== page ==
Time is of the essence. If you fail to comprehend future market conditions and fail to steer the ship in the right direction, it can lead to disaster. This is what we have learned during the past few years. OPEC’s failure to understand the future market conditions and speed of technological advancements has resulted in economic setbacks.
A 2012 paper about the role of U.S. shale oil in global oil markets suggested that “It could be in the interest of OPEC to already increase its production now and allow oil prices to decline to below $60 to discourage further development of shale oil”. The industry, and more particularly OPEC, continued with their “business as usual” strategy, unaware of the dramatic impact U.S. shale would have on oil prices.
$100+ oil prices allowed companies to master the fracturing technology. As a result, the shale industry was able to increase average productivity per well by employing advanced horizontal drilling techniques, multi-stage fracturing and concentrating towards the most productive areas of the basin. For example, oil productivity per rig for the Bakken increased from 112 b/d in January 2007 to 746 b/d in March 2016 – over 6.6 fold increase. Improvements were also made in terms of Estimated Ultimate Recovery (EURs) which in some of the basins reached 50 to 60 percent in 2015/16.
The higher U.S. shale oil production started to take its toll on oil prices in the second half of 2014. To counter the new enemy (shale oil), OPEC, contrary to its traditional tool of curbing its own production, flooded the market for an extended period of time, explaining that it was merely defending its own market share and assuming that such policy would incur permanent damage to the U.S. shale industry. Related: Trump Needs Higher Oil Prices For His Infrastructure Plan
Having executed this strategy for over 2 years, OPEC realized that the continuation of such a policy was quite detrimental to the economies of its members. Most OPEC members had to take some unpopular decisions to curb government expenses, including downsizing, drastic cost cutting measures, removing subsidies and cancelling megaprojects. All these efforts provided them with some breathing space and also avoided complete economic collapse.
Eventually, OPEC reverted back to their old wisdom of cutting oil production, which saw oil prices creep up to the mid-fifties. The oil bust taught them a good lesson and made them realize how dependent their economies are on oil revenues. A good example of this is the Saudi Vision 2030 diversification plan, which is aimed at reducing reliance on oil income.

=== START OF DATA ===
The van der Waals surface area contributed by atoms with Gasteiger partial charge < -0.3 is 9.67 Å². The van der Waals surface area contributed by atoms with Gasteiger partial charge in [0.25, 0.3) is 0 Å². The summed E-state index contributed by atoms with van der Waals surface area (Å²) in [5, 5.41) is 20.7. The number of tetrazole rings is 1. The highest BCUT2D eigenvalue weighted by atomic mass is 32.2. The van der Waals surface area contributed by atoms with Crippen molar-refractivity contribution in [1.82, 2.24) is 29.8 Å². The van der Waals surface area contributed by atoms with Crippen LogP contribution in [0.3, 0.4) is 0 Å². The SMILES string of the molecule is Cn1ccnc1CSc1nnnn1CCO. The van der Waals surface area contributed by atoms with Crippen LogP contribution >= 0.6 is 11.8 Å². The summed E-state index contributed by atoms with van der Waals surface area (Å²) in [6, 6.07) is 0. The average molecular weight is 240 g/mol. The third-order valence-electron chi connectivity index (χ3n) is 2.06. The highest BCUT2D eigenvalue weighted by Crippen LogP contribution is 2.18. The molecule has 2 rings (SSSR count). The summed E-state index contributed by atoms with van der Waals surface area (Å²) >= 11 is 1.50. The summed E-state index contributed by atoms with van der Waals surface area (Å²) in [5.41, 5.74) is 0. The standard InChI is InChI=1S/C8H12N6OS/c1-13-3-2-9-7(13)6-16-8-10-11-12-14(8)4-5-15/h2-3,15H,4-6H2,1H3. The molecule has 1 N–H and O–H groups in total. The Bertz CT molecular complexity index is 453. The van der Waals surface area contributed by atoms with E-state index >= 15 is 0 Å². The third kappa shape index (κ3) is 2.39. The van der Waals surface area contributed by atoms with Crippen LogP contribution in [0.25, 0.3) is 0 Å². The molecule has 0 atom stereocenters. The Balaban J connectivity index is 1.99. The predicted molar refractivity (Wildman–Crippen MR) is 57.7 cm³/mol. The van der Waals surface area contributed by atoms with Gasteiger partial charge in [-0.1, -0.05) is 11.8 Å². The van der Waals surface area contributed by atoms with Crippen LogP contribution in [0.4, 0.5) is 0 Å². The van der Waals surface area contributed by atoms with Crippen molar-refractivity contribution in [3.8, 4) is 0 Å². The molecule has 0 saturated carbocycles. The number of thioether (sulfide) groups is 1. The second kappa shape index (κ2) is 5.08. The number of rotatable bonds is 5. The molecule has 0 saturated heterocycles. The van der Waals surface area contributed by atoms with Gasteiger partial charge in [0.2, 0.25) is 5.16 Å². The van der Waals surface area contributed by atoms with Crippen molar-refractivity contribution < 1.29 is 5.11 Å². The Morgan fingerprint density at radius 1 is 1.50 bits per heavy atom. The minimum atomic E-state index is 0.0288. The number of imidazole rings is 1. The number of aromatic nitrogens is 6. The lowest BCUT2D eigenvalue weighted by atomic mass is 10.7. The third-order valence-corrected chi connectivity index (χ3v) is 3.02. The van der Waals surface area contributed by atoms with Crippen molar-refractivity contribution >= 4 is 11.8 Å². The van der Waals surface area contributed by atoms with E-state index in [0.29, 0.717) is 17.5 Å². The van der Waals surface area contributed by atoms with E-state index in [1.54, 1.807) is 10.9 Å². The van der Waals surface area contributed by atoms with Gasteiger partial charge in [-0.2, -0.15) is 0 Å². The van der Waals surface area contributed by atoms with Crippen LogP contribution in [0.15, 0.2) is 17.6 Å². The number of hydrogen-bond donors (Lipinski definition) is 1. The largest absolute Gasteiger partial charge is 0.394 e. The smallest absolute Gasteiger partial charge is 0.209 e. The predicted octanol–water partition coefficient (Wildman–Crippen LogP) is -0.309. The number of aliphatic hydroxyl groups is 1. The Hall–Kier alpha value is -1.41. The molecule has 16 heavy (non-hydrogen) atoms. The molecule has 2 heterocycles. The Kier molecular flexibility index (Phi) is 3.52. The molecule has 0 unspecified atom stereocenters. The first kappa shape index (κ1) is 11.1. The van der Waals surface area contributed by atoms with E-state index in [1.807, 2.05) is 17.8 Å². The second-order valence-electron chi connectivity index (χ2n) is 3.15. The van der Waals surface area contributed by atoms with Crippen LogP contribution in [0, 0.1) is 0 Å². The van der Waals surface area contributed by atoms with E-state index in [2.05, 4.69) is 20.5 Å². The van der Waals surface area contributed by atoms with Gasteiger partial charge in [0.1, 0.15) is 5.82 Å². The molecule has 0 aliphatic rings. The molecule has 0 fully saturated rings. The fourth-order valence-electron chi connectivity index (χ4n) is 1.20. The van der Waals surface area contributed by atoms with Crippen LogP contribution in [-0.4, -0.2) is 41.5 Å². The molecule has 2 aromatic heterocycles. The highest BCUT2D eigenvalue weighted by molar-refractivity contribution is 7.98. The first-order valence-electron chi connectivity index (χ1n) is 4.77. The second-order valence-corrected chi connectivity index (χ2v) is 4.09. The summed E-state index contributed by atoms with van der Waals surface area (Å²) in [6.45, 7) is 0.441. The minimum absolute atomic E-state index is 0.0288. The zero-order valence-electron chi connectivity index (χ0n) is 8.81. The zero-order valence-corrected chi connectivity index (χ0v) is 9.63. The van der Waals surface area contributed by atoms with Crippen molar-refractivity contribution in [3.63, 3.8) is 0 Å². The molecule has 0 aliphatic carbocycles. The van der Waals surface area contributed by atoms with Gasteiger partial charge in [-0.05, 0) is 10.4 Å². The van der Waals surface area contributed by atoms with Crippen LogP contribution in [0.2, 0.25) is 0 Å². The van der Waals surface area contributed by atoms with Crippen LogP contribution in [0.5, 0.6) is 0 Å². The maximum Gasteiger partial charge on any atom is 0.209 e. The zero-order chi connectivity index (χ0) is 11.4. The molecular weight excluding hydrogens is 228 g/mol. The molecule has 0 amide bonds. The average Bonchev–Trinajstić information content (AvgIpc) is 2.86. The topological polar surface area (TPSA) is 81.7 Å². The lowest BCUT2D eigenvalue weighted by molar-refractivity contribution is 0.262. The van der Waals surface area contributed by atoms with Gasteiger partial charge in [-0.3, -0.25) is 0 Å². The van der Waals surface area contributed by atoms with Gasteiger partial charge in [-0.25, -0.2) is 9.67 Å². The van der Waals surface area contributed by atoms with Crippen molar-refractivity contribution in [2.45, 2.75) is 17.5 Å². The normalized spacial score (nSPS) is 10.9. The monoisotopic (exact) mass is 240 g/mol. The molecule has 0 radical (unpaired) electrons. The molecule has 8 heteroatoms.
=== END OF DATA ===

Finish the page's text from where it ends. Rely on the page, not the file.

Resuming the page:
Oil prices around $50 might provide some relief for OPEC countries, U.S. shale producers directly responded and the number of drilling rigs substantially increased in the last couple of months. And now the U.S. shale patch has brought break-even costs per barrel down even further, Shale oil production could even increase as oil prices fall below $50 per barrel again.
Offering some clues on how the cartel could defend its market share, an article by the author, published last year on Oilprice.com forecasts the responsiveness of U.S. shale oil production against various oil price scenarios. Related: OPEC Offers Olive Branch To U.S. Shale
In the base scenario, if oil prices gradually increase to $78/bbl, than by December 2020, total U.S. shale oil production from the given seven basins would increase to 6.79 MMBPD – an increase of 37 percent compared to March 2016. In contrast, under low oil price scenarios (range of mid thirties and mid twenties), shale oil production would decline in all the basins and by December 2020 would fall to 3.03 MMBPD, a decline of 67 percent compared to March 2016.
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The hard lesson learned during the past few years is that due to technological advancements, U.S. shale oil producers can lower their breakeven prices and challenge OPEC’s market dominance.
One strategy, if OPEC aims to harm U.S. shale oil producers, is to stop intervening in oil markets, provoking a drastic fall in oil prices – possibly back to $30 per barrel. Such a drop in crude prices could crash shale oil production in almost all the seven U.S. basins. By the end of 2020, their cumulative production could fall down to 3.03 mmbpd. This could potentially evaporate excess global supply, however, this strategy will once again have a devastating impact on the economies of individual OPEC members. As such, OPEC are unlikely to initiate such a self-defeating strategy.
Higher oil prices of over $60/bbl on the other hand, will allow most of the seven shale oil producers to increase production, keeping oil prices in a narrow range. In such a scenario, oil prices within the range of $50 to $60/bbls will balance the global demand/supply and will not be detrimental to either producers or consumers.
By Salman Ghouri for Oilprice.com
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